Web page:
People who are complaining about Superman’s glasses disguising his identity have obviously never worn glasses. You take them off around your friends, people who see you every single day, and they’re like ,,WHAT THE FUCK, YOU LOOK SO DIFFERENT! IS THAT HOW YOUR EYES LOOK LIKE?! NO WAY! WHO ARE YOU???“

How strange it is. We have these deep terrible lingering fears about ourselves and the people we love. Yet we walk around, talk to people, eat and drink. We manage to function. The feelings are deep and real. Shouldn’t they paralyze us? How is it we can survive them, at least for a little while? We drive a car, we teach a class. How is it no one sees how deeply afraid we were, last night, this morning? Is it something we all hide from each other, by mutual consent? Or do we share the same secret without knowing it? Wear the same disguise?
—  Don DeLillo

You are not less nonbinary if you must appear cis, and even follow typical gender roles, for your own safety.

Do you think that a chameleon is less a chameleon because it has disguised itself for protection? Of course not.

Similarly, your appearance does not dictate your gender, especially under these circumstances.

Do what you must to stay safe.


Mistaken Identity

When Star Wars Episode I: The Phantom Menace premiered in 1999, the producers ran a disinformation campaign to suggest that Queen Amidala and the handmaiden Padmé were two separate people, and that Natalie Portman played both characters at all times. This is not true, and I think there are some people who are still confused and have a misconception about it when they watch the film. But I know the story behind it, and I will explain it to the best of my ability to make fans understand it better.

First of all, Queen Amidala and Padmé are indeed one and the same person. The real name of the character, played by Portman, is Padmé Naberrie. According to Star Wars canon, when Padmé went into politics as a preteen, she adopted “Amidala” as a regnal name. At the age of 13, she was elected Queen of her planet Naboo and went by the name of “Queen Amidala.” It was decided by her security officers that if her life was ever in danger, Padmé would disguise herself as one of her five handmaidens and use her birth name, while her handmaiden Sabé would act as her decoy and assume the persona of Queen Amidala, complete with the wardrobe and makeup.

So whenever Portman is shown onscreen, she is playing her own character of Padmé, who is the real Queen. For some scenes, she is out of makeup and wardrobe, since she is undercover as a handmaiden. In those same scenes, notably those where the Queen is wearing the black outfit with the huge feather headdress, the “Queen” is actually Sabé, who is played by Keira Knightley. The other known time on screen when Sabé is disguised as the Queen and Padmé is undercover is when the latter reveals her true identity to the leader of the Gungans, up though the Battle of Naboo. When Padmé and her cohorts are captured during the battle, she plays an instrumental role in deceiving Viceroy Nute Gunray. Initially believing that Padmé is the real queen, when he sees Sabé, he orders his troops to follow Sabé, believing she was the real queen and that Padmé was the decoy. This provides Padmé the opportunity to retrieve her blaster and take the Neimoidian into custody.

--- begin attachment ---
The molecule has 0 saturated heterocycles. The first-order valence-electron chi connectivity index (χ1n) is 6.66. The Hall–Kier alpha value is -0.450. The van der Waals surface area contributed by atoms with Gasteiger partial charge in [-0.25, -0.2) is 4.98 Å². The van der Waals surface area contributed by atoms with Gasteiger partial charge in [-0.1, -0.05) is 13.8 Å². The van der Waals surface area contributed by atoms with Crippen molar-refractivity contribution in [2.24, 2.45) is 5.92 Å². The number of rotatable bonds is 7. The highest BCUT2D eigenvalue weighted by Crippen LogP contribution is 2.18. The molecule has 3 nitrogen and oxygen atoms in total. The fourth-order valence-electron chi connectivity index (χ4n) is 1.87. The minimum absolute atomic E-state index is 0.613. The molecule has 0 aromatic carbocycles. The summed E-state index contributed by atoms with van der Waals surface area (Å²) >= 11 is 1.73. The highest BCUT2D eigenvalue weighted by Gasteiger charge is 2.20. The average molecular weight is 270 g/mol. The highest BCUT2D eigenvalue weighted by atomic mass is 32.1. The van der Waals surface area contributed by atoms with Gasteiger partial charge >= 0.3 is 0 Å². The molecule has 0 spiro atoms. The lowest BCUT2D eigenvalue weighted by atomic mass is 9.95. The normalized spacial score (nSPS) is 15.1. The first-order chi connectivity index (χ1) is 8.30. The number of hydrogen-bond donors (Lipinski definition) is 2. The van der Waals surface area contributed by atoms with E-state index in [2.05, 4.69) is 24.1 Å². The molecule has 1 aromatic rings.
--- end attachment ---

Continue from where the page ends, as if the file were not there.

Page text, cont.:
As I described above, Padmé using a decoy was done to keep her safe if her life was threatened. Among other things, dressing up as a non-royal figure allowed her to do and see things going around her that she wouldn’t be able to do while in her normal queen state. One of these examples was when she went with Qui-Gon, Jar Jar, and R2 to learn what Tatooine was like. She was also able to keep her identity safe since few people, including Viceroy Gunray, actually knew that Padmé was her real name, not Amidala.

How often is our life the elaboration of our disguises, of what we’re not and cannot really be…Man has invented a creature of culture and refinement which he then pretends to be…We become confused about our Being. We begin to believe we are our hypocrisies…We free the negative and let the positive go hang. We proclaim the ultimate value of man in the face of his palpable worthlessness.
—  William H. Gass, The Tunnel